President Donald Trump confirmed in a Wednesday morning tweet that the White House’s top lawyer would exit “in the fall.” As Axios reported earlier this morning, he will likely happen sometime after Brett Kavanaugh’s expected confirmation to the Supreme Court next month.
McGahn’s departure comes at a sensitive legal moment for the president. A potential Democratic takeover of the House this November would ratchet up congressional scrutiny of the White House and the counsel’s workload. Trump’s personal lawyers are also negotiating terms for an interview with special counsel Robert Mueller on the Russia investigation. McGahn, who likely witnessed Trump’s efforts to obstruct the inquiry, reportedly participated in more than 30 hours of interviews with Mueller’s team on the subject. Iowa Senator Chuck Grassley, who worked closely with McGahn on judicial appointments, expressed dismay at the news.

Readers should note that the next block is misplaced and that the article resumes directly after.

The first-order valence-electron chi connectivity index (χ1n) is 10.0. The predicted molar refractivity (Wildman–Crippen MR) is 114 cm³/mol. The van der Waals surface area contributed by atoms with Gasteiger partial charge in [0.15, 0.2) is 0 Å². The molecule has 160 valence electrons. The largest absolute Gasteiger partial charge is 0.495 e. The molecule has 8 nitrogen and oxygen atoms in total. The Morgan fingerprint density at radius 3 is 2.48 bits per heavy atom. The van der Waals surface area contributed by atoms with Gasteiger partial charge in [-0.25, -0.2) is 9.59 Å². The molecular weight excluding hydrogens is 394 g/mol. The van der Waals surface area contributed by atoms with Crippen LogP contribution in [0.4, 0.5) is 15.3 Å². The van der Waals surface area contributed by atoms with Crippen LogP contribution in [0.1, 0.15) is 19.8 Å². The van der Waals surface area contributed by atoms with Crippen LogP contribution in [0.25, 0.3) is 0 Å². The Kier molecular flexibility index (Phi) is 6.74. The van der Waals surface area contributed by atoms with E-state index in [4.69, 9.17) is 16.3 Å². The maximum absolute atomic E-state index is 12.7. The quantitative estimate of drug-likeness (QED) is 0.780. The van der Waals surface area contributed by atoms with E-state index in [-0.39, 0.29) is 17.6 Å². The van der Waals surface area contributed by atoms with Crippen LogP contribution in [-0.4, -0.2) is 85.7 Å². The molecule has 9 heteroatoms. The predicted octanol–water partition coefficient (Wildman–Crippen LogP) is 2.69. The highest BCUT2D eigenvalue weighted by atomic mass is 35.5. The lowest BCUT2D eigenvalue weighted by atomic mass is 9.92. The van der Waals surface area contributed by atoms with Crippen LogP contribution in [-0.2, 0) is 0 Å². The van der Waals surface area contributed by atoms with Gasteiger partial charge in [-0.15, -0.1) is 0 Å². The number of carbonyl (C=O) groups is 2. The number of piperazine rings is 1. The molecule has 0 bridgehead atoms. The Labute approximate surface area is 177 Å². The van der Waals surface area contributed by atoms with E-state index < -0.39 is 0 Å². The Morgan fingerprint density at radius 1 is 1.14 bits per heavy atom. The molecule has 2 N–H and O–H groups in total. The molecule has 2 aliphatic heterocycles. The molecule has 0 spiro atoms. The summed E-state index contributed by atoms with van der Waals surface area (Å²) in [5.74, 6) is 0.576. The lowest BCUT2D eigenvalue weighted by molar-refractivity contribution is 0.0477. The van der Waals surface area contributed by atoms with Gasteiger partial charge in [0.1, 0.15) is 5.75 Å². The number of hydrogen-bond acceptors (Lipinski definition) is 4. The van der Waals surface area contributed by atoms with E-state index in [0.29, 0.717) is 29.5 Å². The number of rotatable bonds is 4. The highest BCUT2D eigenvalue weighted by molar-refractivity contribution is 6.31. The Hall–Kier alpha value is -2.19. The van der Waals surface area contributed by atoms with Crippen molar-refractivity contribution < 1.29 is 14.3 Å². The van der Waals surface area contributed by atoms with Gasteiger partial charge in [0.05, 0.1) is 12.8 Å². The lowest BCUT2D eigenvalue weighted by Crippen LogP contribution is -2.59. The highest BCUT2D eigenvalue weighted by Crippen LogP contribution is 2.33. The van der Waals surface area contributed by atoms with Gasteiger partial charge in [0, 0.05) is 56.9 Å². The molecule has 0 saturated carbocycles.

The White House counsel’s office represents the office of the presidency and not the president himself, a distinction that Trump has reportedly struggled to appreciate. The New York Times reported in January that Trump ordered the dismissal of Mueller last June, only to back down when McGahn refused to carry out the order and threatened to resign. McGahn’s defiance may have prevented a latter-day repeat of the Saturday Night Massacre, Richard Nixon’s infamous purge of the Justice Department during the Watergate crisis.
According to Axios, the likely frontrunner to replace McGahn is Emmet Flood, a veteran Washington litigator who worked for presidents Bill Clinton and George W. Bush. Flood, who joined the president’s personal legal team earlier this year, reportedly enjoys the confidence of both the president and his West Wing staff for taking a more hardline approach toward Mueller’s inquiry. Keeping that confidence as legal pressures mount on the Trump White House will not be an easy task.